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THE

CHURCHMAN

A Monthly Magazine

CONDUCTED BY CLERGYMEN AND LAYMEN

OF THE CHURCH OF ENGLAND

VOL. I.

RODES

LONDON
ELLIOT STOCK, 62, PATERNOSTER ROW

1880

Por und zu

PREFACE.

The completion of the first volume of THE CHURCHMAN imposes upon its Editor the grateful duty of rendering his hearty thanks to the friends under whose advice and encouragement the Magazine has come into existence, to the contributors who have lent to its pages their literary ability, experience, and learning, and to the subscribers who have given it their support. The CHURCHMAN is indebted to their combined influence for an early history full of promise. It has already acquired a circulation considerably larger than was attained by the Christian Observer, in the years when that Magazine was a power in the Church, a circulation larger, indeed, than many of its hearty supporters ventured to expect. THE CHURCHMAN may, therefore, be regarded as a commercial success. If the same amount of support can be secured from the laity as the clergy have generously accorded, a prolonged career of influence and usefulness may be confidently anticipated.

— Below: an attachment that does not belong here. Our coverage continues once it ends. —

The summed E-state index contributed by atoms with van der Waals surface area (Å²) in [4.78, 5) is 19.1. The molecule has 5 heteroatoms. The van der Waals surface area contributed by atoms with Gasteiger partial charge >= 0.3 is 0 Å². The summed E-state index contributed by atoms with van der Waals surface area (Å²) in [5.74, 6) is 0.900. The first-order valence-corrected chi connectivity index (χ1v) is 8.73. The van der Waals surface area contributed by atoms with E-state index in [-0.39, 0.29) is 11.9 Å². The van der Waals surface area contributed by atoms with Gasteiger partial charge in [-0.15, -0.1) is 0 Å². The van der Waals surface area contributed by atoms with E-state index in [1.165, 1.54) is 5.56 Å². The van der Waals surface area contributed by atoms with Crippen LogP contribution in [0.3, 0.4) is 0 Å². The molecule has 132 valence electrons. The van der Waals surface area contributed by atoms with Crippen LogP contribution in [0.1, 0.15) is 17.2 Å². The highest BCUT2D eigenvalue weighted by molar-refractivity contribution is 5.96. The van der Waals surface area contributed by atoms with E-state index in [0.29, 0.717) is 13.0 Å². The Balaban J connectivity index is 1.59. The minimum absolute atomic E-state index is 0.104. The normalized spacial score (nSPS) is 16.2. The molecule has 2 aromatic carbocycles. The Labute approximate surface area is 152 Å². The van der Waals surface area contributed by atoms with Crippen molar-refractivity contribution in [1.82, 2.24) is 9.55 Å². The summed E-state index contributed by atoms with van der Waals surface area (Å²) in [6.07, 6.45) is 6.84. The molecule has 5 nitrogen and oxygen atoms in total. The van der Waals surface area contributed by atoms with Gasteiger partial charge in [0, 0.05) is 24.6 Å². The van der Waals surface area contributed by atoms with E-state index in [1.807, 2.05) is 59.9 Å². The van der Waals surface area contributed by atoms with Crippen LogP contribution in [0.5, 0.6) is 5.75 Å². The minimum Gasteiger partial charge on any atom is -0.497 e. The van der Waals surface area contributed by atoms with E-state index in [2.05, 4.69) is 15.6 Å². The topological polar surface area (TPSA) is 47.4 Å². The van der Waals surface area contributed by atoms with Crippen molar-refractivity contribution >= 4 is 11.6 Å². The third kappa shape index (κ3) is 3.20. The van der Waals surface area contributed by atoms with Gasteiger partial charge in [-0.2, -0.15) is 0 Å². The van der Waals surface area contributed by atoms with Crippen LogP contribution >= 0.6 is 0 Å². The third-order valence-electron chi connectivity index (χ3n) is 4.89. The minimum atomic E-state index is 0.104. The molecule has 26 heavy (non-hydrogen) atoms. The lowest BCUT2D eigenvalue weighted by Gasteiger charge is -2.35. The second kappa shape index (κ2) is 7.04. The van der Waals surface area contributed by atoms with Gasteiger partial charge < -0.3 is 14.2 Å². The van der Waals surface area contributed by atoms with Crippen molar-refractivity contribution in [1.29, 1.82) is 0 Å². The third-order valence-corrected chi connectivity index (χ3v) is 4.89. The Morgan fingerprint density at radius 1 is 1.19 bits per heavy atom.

In soliciting the enlarged co-operation of the clergy in bringing THE CHURCHMAN under the notice of their lay friends, the Editor bases his appeal on the recognised need of some organ of public opinion among Evangelical Churchmen. Evangelical Protestantism in the Church of England must needs have its own standpoint. A representative periodical, which at once possesses a clear insight into the real meaning of current events, and is competent to express a sound judgment on the most important works in sacred and secular literature, cannot fail to render valuable service in the guidance of opinion, the defence of truth, and the encouragement of well-directed Christian effort.

The Editor is, however, fully aware that the final success of any magazine must depend upon its own merits. If it proves false to the principles it professes, or fails to accomplish the purposes for which it was founded, by falling short of the literary excellence demanded by the growth of taste and the increase of knowledge, no goodwill of its friends will save it from decay. For THE CHURCHMAN's faithfulness to its principles the Editor can pledge himself; for its literary excellence he must in some degree be dependent on his friends.